JOURNAL ARTICLE

Abilities of pulse pressure variations and stroke volume variations to predict fluid responsiveness in prone position during scoliosis surgery

M Biais, O Bernard, J C Ha, C Degryse, F Sztark
British Journal of Anaesthesia 2010, 104 (4): 407-13
20190260

BACKGROUND: Pulse pressure variation (PPV) and stroke volume variation (SVV) are robust indicators of fluid responsiveness in mechanically ventilated supine patients. The aim of the study was to evaluate the ability of PPV and SVV to predict fluid responsiveness in mechanically ventilated patients in the prone position (PP) during scoliosis surgery.

METHODS: Thirty subjects were studied after the induction of anaesthesia in the supine position [before and after volume expansion (VE) with 500 ml of hetastarch 6%] and in PP (immediately after PP and before and after VE). PPV, SVV, cardiac output (CO), and static compliance of the respiratory system were recorded at each interval. Subjects were defined as responders (Rs) to VE if CO increased > or =15%.

RESULTS: Three subjects were excluded. In the supine position, 16 subjects were Rs. PPV and SVV before VE were correlated with VE-induced changes in CO (r(2)=0.64, P<0.0001 and r(2)=0.56, P<0.0001, respectively). Fluid responsiveness was predicted by PPV >11% (sensitivity=88%, specificity=82%) and by SVV >9% (sensitivity=88%, specificity=91%). PP induced an increase in PPV and SVV (P<0.0001) and a decrease in the static compliance of the respiratory system (P<0.0001). In PP, 17 patients were Rs. PPV and SVV before VE were correlated with VE-induced changes in CO (r(2)=0.59, P<0.0001 and r(2)=0.55, P<0.0005, respectively). Fluid responsiveness was predicted in PP by PPV >15% (sensitivity=100%, specificity=80%) and by SVV >14% (sensitivity=94%, specificity=80%).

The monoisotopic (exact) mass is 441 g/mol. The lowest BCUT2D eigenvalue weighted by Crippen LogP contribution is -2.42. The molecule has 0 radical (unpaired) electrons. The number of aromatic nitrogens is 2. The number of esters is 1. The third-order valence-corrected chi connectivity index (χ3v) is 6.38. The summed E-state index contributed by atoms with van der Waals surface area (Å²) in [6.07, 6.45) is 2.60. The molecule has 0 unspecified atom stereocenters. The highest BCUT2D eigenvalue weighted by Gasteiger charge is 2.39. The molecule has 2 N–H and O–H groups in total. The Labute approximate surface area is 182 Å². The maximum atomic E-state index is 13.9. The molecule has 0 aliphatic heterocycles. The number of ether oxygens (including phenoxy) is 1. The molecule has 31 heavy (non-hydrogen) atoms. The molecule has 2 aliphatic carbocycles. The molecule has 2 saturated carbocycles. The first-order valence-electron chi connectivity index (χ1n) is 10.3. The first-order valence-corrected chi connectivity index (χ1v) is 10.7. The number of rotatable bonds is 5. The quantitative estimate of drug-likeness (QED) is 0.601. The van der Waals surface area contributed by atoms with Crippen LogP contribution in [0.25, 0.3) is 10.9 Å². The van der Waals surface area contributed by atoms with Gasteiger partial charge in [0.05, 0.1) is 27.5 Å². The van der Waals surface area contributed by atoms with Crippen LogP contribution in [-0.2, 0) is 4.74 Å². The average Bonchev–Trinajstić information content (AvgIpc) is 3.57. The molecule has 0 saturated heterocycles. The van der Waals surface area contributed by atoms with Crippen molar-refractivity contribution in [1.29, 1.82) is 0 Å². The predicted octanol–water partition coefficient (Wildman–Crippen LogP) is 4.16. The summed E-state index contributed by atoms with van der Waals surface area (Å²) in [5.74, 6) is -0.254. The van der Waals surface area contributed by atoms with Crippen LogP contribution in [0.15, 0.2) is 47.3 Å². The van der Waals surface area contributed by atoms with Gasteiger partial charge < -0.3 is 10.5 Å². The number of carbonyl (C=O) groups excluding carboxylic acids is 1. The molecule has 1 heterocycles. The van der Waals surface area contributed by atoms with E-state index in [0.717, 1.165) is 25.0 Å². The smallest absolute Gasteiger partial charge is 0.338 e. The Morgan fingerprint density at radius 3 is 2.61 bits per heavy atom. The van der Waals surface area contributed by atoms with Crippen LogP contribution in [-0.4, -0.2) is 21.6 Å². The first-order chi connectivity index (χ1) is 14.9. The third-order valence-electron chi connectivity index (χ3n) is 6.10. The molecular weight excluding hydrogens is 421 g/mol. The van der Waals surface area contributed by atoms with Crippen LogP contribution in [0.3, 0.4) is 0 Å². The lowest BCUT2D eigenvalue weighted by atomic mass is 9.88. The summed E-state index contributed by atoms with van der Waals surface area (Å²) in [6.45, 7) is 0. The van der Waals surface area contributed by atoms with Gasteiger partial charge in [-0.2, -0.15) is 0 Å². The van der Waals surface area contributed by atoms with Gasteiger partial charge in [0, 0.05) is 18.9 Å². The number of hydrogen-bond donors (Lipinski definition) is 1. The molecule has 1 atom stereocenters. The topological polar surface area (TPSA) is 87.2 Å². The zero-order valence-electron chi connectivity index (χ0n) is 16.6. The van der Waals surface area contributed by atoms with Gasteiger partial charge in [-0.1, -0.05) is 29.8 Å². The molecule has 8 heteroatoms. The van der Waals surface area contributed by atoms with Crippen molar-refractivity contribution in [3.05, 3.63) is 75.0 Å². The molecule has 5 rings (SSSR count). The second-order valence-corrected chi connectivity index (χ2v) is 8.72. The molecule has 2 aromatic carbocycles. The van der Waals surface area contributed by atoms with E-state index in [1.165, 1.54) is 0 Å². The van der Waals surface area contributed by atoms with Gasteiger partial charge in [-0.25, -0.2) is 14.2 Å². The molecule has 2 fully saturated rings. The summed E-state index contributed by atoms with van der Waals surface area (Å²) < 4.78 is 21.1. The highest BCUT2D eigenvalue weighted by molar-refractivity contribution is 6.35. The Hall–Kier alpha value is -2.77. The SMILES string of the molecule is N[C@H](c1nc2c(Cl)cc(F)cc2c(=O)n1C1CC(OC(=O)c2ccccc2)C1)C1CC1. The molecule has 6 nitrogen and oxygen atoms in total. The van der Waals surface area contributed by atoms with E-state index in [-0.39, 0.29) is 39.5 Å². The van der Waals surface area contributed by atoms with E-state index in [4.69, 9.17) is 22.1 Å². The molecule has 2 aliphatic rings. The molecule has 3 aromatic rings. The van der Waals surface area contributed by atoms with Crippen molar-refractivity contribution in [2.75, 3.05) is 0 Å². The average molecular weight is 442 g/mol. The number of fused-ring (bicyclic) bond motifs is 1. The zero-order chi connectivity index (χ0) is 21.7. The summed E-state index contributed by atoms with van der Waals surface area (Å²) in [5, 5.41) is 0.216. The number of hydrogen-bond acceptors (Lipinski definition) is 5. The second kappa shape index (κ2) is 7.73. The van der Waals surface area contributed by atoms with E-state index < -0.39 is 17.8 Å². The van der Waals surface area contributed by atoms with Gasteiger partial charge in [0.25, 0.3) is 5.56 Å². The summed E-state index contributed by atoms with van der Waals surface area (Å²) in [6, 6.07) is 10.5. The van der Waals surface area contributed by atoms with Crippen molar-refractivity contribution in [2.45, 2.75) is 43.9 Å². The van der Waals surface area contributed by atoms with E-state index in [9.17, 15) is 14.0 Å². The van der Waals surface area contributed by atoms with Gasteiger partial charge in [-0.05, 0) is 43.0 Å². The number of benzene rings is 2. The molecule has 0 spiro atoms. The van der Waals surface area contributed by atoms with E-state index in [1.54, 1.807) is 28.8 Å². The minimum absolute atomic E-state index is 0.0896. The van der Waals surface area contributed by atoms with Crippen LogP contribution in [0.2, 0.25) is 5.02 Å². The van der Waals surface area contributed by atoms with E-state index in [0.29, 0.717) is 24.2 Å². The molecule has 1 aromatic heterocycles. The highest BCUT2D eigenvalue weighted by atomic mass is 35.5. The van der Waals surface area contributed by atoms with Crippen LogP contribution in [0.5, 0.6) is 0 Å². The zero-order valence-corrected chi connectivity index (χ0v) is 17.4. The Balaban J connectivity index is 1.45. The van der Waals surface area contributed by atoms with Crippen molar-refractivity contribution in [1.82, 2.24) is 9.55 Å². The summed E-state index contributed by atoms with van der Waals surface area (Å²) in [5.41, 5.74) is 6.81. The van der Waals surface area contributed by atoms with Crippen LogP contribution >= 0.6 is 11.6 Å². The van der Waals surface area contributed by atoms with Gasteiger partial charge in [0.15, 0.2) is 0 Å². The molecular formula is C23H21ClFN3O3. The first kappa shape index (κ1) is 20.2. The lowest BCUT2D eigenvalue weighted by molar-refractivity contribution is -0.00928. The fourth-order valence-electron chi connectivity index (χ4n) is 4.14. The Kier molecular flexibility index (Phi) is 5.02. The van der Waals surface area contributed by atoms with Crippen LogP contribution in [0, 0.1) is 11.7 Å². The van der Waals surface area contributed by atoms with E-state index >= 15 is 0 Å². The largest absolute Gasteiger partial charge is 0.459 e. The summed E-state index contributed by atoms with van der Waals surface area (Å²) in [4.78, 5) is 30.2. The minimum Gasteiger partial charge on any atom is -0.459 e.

CONCLUSIONS: PP induces a significant increase in PPV and SVV but does not alter their abilities to predict fluid responsiveness.

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